Among the First Peoples of Canada, telling stories is a way for one generation to set an example for the next one by sharing traditional knowledge. The expectation is that the person who hears the stories will remember them and share them with others. Starting in 2021, the Royal Canadian Mint is releasing a new coin series that pays tribute to the art of Indigenous storytellers, known as the Generations series. Each represents a particular region of Canada and tells a story that is important to the Indigenous people of that region. The first coin in the series features the Sea Goddess, a prominent figure in the mythology of the Inuit, whose homeland is called Inuit Nunangat.
Why Are Oral Traditions Important in Inuit Nunangat?
With a median age of 24, Inuit Nunangat has the youngest population in Canada. Maintaining cultural continuity is important, and intergenerational learning through storytelling has an important role to play in the process. The Sea Goddess is a prominent figure in Inuit mythology. She is said to be capricious, sometimes helping people and sometimes making things more difficult for them. Parents and grandparents use stories about the Sea Goddess to warn children about dangerous situations.
Who Is the Sea Goddess?
The Sea Goddess is known by many different names, including Nuliayuk, Sedna, or Taluliyuk. She is believed to be half-human, half-fish, and the mother of all aquatic mammals, such as walruses, seals, and whales. According to the legends, she holds the sea creatures tangled in her hair. She keeps them from human beings when they transgress nature’s laws. It is then the responsibility of the shaman to appease her so she will release them.
What Is the Legend of the Sea Goddess’s Origin?
Because the legend is transmitted orally, there is a fluidity to the stories. There are at least two different versions of the story explaining how the Sea Goddess came to be. In both versions of the story, she begins life as a human woman among the Inuit. In one version, a young hunter who keeps his face hidden under a hood asks for the woman’s hand in marriage. She agrees, and he takes her to a remote island, where she is shocked to find that her husband is a bird rather than a man.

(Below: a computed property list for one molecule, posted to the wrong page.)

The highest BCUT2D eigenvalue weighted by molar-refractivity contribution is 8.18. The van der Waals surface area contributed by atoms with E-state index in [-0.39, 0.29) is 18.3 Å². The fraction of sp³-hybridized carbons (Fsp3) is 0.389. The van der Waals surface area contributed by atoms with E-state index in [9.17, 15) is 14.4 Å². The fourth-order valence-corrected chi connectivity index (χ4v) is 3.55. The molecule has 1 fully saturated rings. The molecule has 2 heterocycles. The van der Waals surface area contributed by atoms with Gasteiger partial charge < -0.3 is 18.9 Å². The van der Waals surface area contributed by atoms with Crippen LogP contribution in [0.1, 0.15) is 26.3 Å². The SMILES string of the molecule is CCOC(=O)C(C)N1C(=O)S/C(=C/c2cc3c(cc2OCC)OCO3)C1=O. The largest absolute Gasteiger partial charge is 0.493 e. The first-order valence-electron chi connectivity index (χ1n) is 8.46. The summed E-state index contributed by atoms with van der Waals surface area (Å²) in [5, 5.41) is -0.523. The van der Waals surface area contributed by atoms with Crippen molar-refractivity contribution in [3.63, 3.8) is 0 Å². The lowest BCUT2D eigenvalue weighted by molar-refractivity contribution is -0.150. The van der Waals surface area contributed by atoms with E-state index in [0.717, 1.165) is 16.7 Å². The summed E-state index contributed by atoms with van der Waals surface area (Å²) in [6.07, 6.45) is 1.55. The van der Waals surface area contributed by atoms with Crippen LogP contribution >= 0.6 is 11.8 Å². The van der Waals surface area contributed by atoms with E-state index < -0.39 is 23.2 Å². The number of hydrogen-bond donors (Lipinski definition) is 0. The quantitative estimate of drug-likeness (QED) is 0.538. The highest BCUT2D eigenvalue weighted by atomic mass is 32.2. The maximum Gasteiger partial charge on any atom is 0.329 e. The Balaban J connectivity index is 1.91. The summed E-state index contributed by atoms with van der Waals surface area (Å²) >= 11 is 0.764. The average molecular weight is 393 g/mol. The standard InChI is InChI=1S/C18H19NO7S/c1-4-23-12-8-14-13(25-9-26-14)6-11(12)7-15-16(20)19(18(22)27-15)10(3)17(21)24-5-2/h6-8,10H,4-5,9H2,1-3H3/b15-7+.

In another version of the story, a stranger wearing a necklace with two large canine teeth seeks shelter with the woman’s family during a violent blizzard. The next morning, the stranger has disappeared and only animal tracks are left behind, leading the father to conclude that the visitor was his lead dog in disguise. Following the mysterious visit, the daughter becomes pregnant and the father exiles her to a remote island, where the lead dog continues to swim out to provide for her until she gives birth.
In both versions of the story, the father goes to bring his daughter home from the island. As they are returning home, a storm threatens to capsize the boat. Depending on the version, either the father or the boatmen throw the woman overboard to lighten the vessel. Her fingers are cut off when she tries to climb back into the boat, and they become seals. She sinks to the depths of the sea where she becomes a goddess in control of all the animals that live there.
What Is Special About the Coin’s Design?
The first coin in the Generations series is made of 31.39 grams of fine silver with a face value of $20. The reverse depicts the Sea Goddess with her long hair and fishtail, as well as the seals born of her fingers. For this design, the Royal Canadian Mint collaborated with Jason Sikoak, an artist from Nunatsiavut, one of the four regions that make up Inuit Nunangat. Start your collection by purchasing the first coin in the Generations series from Colonial Acres.